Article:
Visitors Centre Complex
The Auroville Visitors Centre, which was constructed in 1991 with grants and other help from HUDCO, Ministry for Non Conventional Energy Sources, Indian Navy, United Nations Centre for Human Settlement. Commission of the European Union (via BORDA), German Appropriate Technology Exchange, Stichting De Zaair, and Foundation for World Education, is Auroville's reception and information disseminating centre for the hundreds - often thousands - of tourists and visitors coming to Auroville daily.
Architects: Suhasini Ayer-Guigan & Satprem Maini
It is a popular and pleasant complex specifically designed for visitors from all over the world, with the local climate, materials and building skills influencing the design. Special emphasis has been placed on natural lighting and ventilation in the building, as renewable energy sources were to be used.
From the outset, the plan for the building was to limit the use of concrete and steel, but this was easier said than done, for in a compression structure the construction of arches, vaults and domes is necessitated.
Prefabricated ferrocement elements were used for all doors and overhangs, thereby doing away with the use of wood. A 4-metre grid using load-bearing pillars and arched or corbelled openings was made with stabilised compressed earth blocks to reduce costs. Solar, wind and biomass energy, water management and recycling techniques, mud and ferrocement technology, and reclamation and afforestation were all integrated in the process, Stabilised earth blocks for domes and prefabricated ferrocement channels were considered as the best solution for roofing. It was felt the resulting sequence of arcaded and semi-covered spaces would give a clear sense of direction to people, while at the same time demonstrating and promoting the rich potential of alternative technologies in its construction, with particular emphasis on the use of mud as a building material.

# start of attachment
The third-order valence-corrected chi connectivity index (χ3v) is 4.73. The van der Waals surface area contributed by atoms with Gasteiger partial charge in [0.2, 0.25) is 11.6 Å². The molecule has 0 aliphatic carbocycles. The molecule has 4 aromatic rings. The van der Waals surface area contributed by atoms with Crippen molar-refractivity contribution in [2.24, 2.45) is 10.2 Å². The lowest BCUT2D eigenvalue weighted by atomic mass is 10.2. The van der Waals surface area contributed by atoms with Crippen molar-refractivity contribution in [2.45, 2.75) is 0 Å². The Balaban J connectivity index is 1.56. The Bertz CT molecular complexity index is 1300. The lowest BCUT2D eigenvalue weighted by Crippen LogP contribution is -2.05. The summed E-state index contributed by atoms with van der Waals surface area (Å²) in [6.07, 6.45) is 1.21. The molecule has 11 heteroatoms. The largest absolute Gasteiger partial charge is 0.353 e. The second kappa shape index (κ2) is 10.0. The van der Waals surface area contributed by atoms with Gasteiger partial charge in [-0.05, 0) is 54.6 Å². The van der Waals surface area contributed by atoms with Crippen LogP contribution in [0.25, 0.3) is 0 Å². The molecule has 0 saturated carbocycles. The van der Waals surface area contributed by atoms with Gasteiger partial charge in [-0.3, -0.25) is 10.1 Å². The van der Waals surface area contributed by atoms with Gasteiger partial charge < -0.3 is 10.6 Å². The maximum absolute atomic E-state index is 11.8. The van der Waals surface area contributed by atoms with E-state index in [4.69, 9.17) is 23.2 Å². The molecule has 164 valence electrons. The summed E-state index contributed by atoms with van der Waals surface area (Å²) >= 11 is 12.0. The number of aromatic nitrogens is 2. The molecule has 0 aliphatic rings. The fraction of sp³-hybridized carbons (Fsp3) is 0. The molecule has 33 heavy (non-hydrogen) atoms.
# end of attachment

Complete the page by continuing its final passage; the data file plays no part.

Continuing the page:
Today the main building comprises a popular multi-cuisine cafeteria at ground level, a nighttime community space cum economical eatery upstairs, 3 boutiques displaying and selling Auroville handicrafts, a bookshop, a guest accommodation service and Matrimandir booking facility with an admin office for the complex, a permanent exhibition on Sri Aurobindo and the Mother, and outdoor exhibitions on Auroville's International Zone and environmental issues.
Following the construction of the main. building, in 2004 an exhibition hall was added, with an information desk, exhibition spaces, video auditorium, and more recently an extension devoted to Matrimandir information and video showing, as well as an exhibition highlighting some of Auroville's best practices. The compound also hosts an organic coffee bar, a tea shop and a cycle rental facility.
Sri Aurobindo AuditoriumCultural Heart of AurovilleThe Auditorium is an impressive structure with an iconic roof projection and a 650-seat auditorium that probably provides the largest theatre seating capacity in south India. Over the years it has been the scene of creative and innovative programmes plus workshops in music, dance, art and theatre. It has also served as a venue for national and international seminars and a centre for Indian and international films and film festivals. In fact, it has acted as the cultural heart of Auroville, and the main centre of the International Zone since it started functioning.Architect: R. Chakrapani
The Unity PavilionA Versatile Venue For a Variety of EventsThe Unity Pavilion, located on the Crown Road in the International Zone, was started as a seed and catalyst for the overall development of Auroville's International Zone. Today it consists of the Unity Hall, the Hall of Peace, office space, a Geodesic Dome, an outdoor eating space, and hosts a wide variety of events.Architects: Piero & Gloria Cicionesi